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Chemical X
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88 Posts
Discussion Starter · #1 ·
Just a quick question while im welding into place my shock.

If a shock is angled straight down would it take the shock less force to bottom out? rather than if it's angled say 45 degrees.

I'm getting a shock made and i need to know if the one im basing it off with bottom out at the angle i put it. Ive got the full range to pick from.


Im using a CBR shock the older model with the oil resi. It's nice and small and fits into the swingarm perfectly. It doesn't use a linkage just bolts straight into the arm.
 

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escape from prison planet
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2,296 Posts
shift would be the guy to ask, but he doesnt come around much anymore. if he does, he's normally in the 2stroke section.
 

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Old, bold rider
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179 Posts
Just a quick question while im welding into place my shock.

If a shock is angled straight down would it take the shock less force to bottom out? rather than if it's angled say 45 degrees.

I'm getting a shock made and i need to know if the one im basing it off with bottom out at the angle i put it. Ive got the full range to pick from.


Im using a CBR shock the older model with the oil resi. It's nice and small and fits into the swingarm perfectly. It doesn't use a linkage just bolts straight into the arm.
While studying suspension dynamics I came upon an article published by Graham Byrnes PhD for ProMechA.com.au which did a good job of clearing the high tech fog that has surrounded rear suspension since the advent of single shock linkage setups: http://www.promecha.com.au/leverage_linkages.htm
It served to confirm that which I had found by using the "change something and see what it does" method, a much more time consuming way of going about things.

In your case it's relatively simple: on a non link setup a progressive rate (soft on small bumps, and harder on larger bumps) without using a progressive spring is almost inevitable. In a nutshell: if the angle of a line drawn from the swingarm pivot to the shock mount and a line drawn from the lower shock mount to the upper mount increases as the suspension compresses you have a progressive rate. On the other hand if the angle decreases the rate is digressive (harder on small bumps and softer on larger bumps, obviously not a good setup for the street.) Basically, if the distance from the swingarm pivot to the lower shock mount is greater than the distance from the pivot to the upper shock mount the rate is digressive, and progressive if the distance is less. What you need to do is draft a representation of the swingarm you are using from as precise measurements as possible, draw arcs of the rear axle movement over the suspension travel you desire, usually five inches or so, and shock mount movement generated by the motion. An easy way to do that without a CAD program is to take the full scale draft and cut out a thin wooden model of the swingarm, nail it to a piece of plywood at the swingarm pivot, and directly measure the travel. From that you can determine what geometry will produce the results you are looking for.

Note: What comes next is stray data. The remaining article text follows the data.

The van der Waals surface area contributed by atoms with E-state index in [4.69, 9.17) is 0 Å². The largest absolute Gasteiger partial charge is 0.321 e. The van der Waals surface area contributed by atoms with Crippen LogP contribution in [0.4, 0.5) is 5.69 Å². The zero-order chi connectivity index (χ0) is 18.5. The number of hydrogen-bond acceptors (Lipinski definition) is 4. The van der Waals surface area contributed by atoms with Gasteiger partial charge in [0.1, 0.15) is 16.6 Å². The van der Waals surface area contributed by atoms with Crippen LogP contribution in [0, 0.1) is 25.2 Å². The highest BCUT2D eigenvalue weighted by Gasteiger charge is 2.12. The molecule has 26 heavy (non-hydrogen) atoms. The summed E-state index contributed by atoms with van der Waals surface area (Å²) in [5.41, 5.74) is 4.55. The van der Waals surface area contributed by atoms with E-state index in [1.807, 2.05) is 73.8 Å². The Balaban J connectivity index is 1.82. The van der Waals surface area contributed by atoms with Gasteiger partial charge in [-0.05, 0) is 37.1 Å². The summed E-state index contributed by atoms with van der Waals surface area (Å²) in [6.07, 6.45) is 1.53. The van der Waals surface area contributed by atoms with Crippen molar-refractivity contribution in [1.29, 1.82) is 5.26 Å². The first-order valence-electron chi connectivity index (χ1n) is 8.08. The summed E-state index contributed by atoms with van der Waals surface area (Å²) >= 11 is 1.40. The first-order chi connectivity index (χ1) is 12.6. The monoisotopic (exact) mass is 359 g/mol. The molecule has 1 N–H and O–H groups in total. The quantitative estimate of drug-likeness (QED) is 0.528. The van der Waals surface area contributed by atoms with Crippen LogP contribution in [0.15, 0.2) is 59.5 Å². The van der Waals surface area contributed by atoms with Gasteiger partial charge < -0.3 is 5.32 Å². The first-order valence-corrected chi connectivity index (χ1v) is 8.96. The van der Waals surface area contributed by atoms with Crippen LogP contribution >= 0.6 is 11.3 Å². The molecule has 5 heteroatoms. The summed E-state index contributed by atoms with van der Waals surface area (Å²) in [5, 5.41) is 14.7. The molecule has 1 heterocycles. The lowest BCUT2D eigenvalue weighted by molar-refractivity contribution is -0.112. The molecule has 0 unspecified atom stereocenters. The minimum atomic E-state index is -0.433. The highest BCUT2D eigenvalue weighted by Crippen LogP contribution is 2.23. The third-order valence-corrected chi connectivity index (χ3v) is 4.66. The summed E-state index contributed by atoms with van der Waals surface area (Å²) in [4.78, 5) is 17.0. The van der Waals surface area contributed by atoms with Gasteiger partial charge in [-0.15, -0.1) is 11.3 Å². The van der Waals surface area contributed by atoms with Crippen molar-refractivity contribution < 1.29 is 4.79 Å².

If you want to use a shortcut you can use this freeware linkage simulator program: http://blog.rectorsquid.com/linkage-mechanism-designer-and-simulator/
All control points can be entered parametrically, and it will generate animations that can be quite educational.
Here is a screenshot of a generalized drawing of the setup you have: Non link illustration.png
And a video of a GSXR link simulation in action.

Have fun!

Rob
 

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lɐʇuǝɯᴉɹǝdx&#4
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3,516 Posts
Fukin A, wish I'd found that linkage designer last year. Will have to plug in my mono-lever derived design, see how it pans out. My direct measurements showed it as strongly progressive (especially near end of travel), but measurements can be mistakes, and it would be nice to know how I can tweak it (top shock mount is very easy to re-build).
 
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